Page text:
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Exit Strategy

April 13, 2012 | Comments: 0 | Views: 184

Many people I've worked with in this network of private emotional-growth and therapeutic schools and programs for struggling teens over the past several years seem to have been so involved, and so enjoyed their work, that they have given little thought to how they were going to exit gracefully from this work. In our conversations, any talk of an exit strategy was for the most part vague, or perhaps hoping that when they decided to withdraw from working so hard some solution would present itself. Many of those who said they had a plan seemed to me more based on wishful thinking rather than a specific plan. Even some of those with a specific exit strategy plan have trusted the wrong persons and were devastated.

Of course these comments are directed toward those who are owners of their practice or program. Employees have it set up for them. They have to just time when they quit their jobs and hope that their preparations for retirement are sufficient. They just have had to follow the rules, such as contribute to an IRA or 401(k) or some equivalent, work hard and effectively for many years, hopefully own their own home and perhaps have some income producing investments, and plans to cut future expenses.

The owners have a more complex set of problems and issues to handle. They tend to be risk-takers in the first place. That is what got them where they are. They might have other investments, but their main asset is the result of their life work, their practice, school or program. An emotional attachment might interfere with clear thinking when it comes time to turn it over to someone and convert it into dollars. There is a good chance that you will estimate the value of your business higher than any buyer. You'll need to be realistic.

You also will have to reconcile yourself to the fact that once the process has started, you will no longer be calling the shots. Whether you agree with an outright sale, timed buyout with you remaining in your position for a specified time, or take some kind of "emeritus" role, your business will be accountable to someone else who can overrule you. "Letting go" might be the most difficult step.

The previous two points are emotional barriers to an effective exit strategy. The other point is "who can you trust." Once you turn your business over to someone else, whether outright sale or a phased in procedure, your satisfaction over what happens to your life work is in the hands of another person. If you don't choose someone who is honest, reliable, competent and straightforward, there are all kinds of pitfalls that could happen.

One founder I know was hoping to help transition their program to the new owner and the buyout was over a period of time. Once he took over, the new owner was exceedingly ambitious and had visions of grandeur. The overspending was breath taking and by the time the program failed, things were so confusing that it would have taken a fortune in attorneys and court costs to even determine who owned what. Needless to say the founder came out with very little or nothing.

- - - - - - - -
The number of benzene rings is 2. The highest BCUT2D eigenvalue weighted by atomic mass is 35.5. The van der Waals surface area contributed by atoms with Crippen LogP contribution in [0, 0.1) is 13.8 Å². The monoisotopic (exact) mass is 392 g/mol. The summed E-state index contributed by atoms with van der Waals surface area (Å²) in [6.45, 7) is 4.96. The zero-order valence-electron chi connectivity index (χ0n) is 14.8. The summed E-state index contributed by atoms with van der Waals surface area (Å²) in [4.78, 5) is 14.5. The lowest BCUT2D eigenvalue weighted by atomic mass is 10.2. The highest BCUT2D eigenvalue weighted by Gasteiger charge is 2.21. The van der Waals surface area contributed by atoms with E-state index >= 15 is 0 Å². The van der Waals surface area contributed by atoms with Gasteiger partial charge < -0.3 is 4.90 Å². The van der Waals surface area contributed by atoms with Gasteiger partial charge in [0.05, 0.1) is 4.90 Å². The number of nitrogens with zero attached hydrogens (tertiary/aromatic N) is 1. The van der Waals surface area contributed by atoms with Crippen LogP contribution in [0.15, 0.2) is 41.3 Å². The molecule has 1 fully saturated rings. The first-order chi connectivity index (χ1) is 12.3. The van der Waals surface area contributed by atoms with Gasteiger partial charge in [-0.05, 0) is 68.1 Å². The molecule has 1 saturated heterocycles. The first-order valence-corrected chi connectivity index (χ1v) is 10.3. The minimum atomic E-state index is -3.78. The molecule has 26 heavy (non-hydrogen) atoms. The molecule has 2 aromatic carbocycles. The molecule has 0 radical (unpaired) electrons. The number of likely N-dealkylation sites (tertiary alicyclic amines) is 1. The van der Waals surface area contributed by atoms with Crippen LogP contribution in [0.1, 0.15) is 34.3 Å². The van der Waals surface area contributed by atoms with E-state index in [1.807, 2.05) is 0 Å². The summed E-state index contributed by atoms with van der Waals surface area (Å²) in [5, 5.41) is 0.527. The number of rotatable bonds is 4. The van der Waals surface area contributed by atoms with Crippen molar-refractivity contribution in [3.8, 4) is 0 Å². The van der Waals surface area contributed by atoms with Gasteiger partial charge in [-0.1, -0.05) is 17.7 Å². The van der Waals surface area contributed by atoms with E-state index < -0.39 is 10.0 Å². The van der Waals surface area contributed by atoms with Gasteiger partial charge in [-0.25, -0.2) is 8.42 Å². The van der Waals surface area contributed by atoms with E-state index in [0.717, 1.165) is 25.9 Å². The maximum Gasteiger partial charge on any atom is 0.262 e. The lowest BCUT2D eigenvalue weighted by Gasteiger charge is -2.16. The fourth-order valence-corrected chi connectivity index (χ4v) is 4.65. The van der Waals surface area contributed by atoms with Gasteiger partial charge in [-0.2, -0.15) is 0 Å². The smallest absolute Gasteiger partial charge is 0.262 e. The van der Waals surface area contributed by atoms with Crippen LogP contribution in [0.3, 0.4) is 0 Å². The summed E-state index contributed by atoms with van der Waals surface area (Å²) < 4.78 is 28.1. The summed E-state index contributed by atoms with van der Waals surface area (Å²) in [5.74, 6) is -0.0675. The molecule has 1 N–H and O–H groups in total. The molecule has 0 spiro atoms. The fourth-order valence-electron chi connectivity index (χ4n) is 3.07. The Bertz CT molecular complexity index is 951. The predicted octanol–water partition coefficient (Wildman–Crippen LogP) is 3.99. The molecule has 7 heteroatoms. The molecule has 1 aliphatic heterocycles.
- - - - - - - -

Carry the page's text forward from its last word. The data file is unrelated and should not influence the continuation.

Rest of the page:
Another founder wanted to sell part of her business and do only limited work, a little like an employee. However, as soon as the new owner took over, the founder was not only squeezed out and the practice started doing what she considered unethical practices, but promises were not kept. Needless to say, the result was not happy while attorneys were kept busy sorting things out.

While it's important to have a clear exit strategy plan, that's only as good as the integrity of the person acquiring the practice, school or program. I've recently talked to a few people who are younger, and interested in slowly expanding their own program by helping owners develop exit strategies. In other words, what they were describing was to provide the means for owners to write their own script for an exit strategy. This sounds like a winner idea to me, and one that I might consider taking advantage of some day in the distant future. If any of you have any questions, feel free to call me.

For an exit strategy to work, the founder/owner must have three things. One is to have a very clear idea of their exit plan, whether it is to sell and walk away from it, or sell and help with the transition as a necessity, or to take a less active role but keep working in a way that allows more flexibility for personal activities.

Second, the founder/owner must emotionally prepare for the transition, keeping in mind that their business will have become accountable to somebody else.

Third, they need to find a person or corporation with integrity who will respect how the owner wants to transition, whether in a reduced role or to totally drop all responsibilities and fully retire.

All these steps must be navigated successfully for a founder of a program to achieve a successful exit strategy.

What do you think?

Lon Woodbury, MA, IECA, CEP, is the owner/founder of Woodbury Reports Inc. and He has worked with families and struggling teens since 1984 and is the Host of Parent Choices for Struggling Teens at on LATalkRadio, Mondays at 12:00 Noon, Pacific Time. He has worked as an Independent Educational Consultant to help parents of teens making poor decisions select a private, parent choice program that would help return the family to normalcy. Through interviews with parents, communication with professionals who know your child well, and then thoroughly researching viable options, we can help parents make the right choices that will help your child get back on the right path. For more information about Woodbury Reports Inc., call 208-267-5550.

Source: EzineArticles
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